I started reading this trilogy almost two years ago with my girlfriend, and despite taking some very long stretches off, we finally finished it today (her review in brief: the end drags a bit). These books were very important to me as a child, second only to maybe Harry Potter in terms of shaping my worldview. To be honest, I didn't understand the books, or the impact they had on me, until we started re-reading them last year. It's a re-read that got much richer with time, delighting and surpris I started reading this trilogy almost two years ago with my girlfriend, and despite taking some very long stretches off, we finally finished it today (her review in brief: the end drags a bit). These books were very important to me as a child, second only to maybe Harry Potter in terms of shaping my worldview. To be honest, I didn't understand the books, or the impact they had on me, until we started re-reading them last year. It's a re-read that got much richer with time, delighting and surprising me at every turn. I may have only really appreciated the polar bear fights, the sense of adventure (Lee Scoresby FTW) and the idea of daemons when I was a kid, but I truly grew to love the guiding ideas of the series, and the way its wonderfully human message filters through all of that stuff, at this point in my life. The end of THE AMBER SPYGLASS could never have meant as much to me as it did reading it to my girlfriend. This edition is absolutely beautiful, with some "lantern slides" added in between the books which function almost like deleted scenes. The final one, with an 18-year old Lyra, devastated me. I can't wait to read THE BOOK OF DUST now, and to re-read these again once I get the courage to tackle PARADISE LOST.

  30. 4 out of 5

    Joe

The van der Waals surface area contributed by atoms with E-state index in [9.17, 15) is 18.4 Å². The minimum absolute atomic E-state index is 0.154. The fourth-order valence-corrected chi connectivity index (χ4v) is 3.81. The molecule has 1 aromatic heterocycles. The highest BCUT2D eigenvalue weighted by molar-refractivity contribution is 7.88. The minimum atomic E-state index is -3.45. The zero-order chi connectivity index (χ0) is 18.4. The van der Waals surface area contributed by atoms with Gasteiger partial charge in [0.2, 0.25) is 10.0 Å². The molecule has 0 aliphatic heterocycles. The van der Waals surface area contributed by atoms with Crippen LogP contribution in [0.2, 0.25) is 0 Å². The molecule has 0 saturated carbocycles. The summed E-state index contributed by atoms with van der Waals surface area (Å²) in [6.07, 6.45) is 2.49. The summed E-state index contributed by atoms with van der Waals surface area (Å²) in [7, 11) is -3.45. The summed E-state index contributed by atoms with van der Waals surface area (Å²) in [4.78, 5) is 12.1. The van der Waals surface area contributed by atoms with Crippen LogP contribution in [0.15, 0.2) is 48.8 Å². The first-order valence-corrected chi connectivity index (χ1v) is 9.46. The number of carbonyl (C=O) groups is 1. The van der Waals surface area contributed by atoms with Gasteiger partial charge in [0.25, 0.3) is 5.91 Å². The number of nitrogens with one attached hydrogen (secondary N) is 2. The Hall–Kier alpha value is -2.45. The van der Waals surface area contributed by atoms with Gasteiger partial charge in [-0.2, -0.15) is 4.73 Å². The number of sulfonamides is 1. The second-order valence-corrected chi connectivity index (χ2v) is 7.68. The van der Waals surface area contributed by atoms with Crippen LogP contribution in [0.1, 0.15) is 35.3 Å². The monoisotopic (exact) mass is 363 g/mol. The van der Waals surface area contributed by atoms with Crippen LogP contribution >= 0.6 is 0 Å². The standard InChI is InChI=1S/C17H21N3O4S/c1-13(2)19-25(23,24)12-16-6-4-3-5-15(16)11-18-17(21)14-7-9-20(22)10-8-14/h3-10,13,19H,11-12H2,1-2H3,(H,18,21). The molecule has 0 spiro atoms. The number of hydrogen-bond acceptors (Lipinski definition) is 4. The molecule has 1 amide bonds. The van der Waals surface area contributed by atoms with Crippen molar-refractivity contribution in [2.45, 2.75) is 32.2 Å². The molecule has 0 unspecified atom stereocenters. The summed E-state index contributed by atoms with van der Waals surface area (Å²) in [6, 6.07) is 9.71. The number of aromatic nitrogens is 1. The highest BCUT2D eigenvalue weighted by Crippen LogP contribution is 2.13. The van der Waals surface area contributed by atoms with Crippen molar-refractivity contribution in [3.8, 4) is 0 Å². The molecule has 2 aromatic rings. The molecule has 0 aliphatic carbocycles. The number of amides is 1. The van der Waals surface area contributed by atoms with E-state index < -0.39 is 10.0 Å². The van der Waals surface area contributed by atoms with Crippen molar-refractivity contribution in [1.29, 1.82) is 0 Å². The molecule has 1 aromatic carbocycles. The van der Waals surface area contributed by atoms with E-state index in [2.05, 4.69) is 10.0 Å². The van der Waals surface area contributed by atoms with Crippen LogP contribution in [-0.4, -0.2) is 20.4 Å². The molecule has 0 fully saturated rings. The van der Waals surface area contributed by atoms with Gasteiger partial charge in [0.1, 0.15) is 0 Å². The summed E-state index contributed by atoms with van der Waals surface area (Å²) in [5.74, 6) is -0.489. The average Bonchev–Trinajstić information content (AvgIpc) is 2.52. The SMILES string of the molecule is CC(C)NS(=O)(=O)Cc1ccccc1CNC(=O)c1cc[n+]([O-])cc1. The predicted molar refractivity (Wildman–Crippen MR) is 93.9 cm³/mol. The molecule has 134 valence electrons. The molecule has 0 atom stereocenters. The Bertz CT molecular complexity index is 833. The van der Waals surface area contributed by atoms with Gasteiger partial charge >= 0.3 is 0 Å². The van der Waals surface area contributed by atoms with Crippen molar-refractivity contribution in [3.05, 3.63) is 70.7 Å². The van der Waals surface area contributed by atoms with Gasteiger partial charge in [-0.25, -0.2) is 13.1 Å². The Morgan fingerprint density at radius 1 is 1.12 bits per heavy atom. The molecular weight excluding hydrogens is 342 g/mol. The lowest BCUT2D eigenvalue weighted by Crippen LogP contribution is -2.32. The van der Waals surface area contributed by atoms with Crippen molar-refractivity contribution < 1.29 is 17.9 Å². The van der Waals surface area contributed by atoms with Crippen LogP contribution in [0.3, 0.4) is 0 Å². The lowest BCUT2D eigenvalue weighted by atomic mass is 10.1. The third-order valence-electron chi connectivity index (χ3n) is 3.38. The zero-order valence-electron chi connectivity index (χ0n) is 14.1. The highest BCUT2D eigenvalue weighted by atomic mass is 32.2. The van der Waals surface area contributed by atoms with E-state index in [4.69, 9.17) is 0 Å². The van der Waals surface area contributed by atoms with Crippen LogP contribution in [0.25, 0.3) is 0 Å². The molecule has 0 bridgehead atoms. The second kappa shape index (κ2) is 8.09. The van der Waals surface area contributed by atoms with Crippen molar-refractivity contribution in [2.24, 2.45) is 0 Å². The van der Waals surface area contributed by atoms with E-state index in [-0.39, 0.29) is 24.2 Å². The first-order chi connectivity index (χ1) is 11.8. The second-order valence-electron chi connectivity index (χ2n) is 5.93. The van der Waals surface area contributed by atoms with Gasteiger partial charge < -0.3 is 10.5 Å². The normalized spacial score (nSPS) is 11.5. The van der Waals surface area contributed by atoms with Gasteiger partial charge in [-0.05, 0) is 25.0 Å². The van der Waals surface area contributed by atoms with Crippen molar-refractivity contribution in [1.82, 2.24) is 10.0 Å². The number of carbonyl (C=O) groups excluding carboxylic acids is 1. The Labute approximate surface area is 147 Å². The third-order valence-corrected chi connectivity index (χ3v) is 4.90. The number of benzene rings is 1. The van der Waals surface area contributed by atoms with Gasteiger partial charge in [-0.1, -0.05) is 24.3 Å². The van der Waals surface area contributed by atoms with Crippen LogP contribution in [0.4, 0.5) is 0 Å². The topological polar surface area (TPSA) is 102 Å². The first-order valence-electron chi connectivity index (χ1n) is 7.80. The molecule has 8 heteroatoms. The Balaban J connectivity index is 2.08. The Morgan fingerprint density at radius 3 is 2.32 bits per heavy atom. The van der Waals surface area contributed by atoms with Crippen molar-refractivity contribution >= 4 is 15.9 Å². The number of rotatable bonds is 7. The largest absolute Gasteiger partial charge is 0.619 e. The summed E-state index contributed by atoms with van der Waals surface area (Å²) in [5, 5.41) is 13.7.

I like my wild, adventurous fantasy tales as much as the next fella, but I have some issues with this series. First, it clearly wants to be the anti-Narnia, and that's fine, but I wish it wasn't so blatant about it. Many of the characters exist solely as two-dimensional metaphors and many of the plot developments and magical or fantastical elements of the world seem to exist solely to make the point that no, we're not in Narnia anymore, the lion is not Jesus and actually the church is trying to I like my wild, adventurous fantasy tales as much as the next fella, but I have some issues with this series. First, it clearly wants to be the anti-Narnia, and that's fine, but I wish it wasn't so blatant about it. Many of the characters exist solely as two-dimensional metaphors and many of the plot developments and magical or fantastical elements of the world seem to exist solely to make the point that no, we're not in Narnia anymore, the lion is not Jesus and actually the church is trying to destroy all happiness. It's all rather morally dubious, in fact, not because the church is cast in the villain's role (certainly it has been before, and often rightfully so), but rather that pretty much everybody is villainous if you get right down to it. It's a world where the central players will stop at nothing to get what they want, where running fatal experiments on children is just another day at the office, and where good-hearted people seem truly out of place, dropped in just to remind us that there are good-hearted people. The good-hearted people are also SO good-hearted, and also so likely to get violently killed in the midst of heroic sacrifice, that it's hard to relate to anybody in these books at all apart from the protagonists, who are actually characters rather than symbols. That said, the daemons are pretty cool idea, and it's imaginative and well written. Sarcastic angels. Amazing machines. I won't not recommend it. But still though, I just had to rant...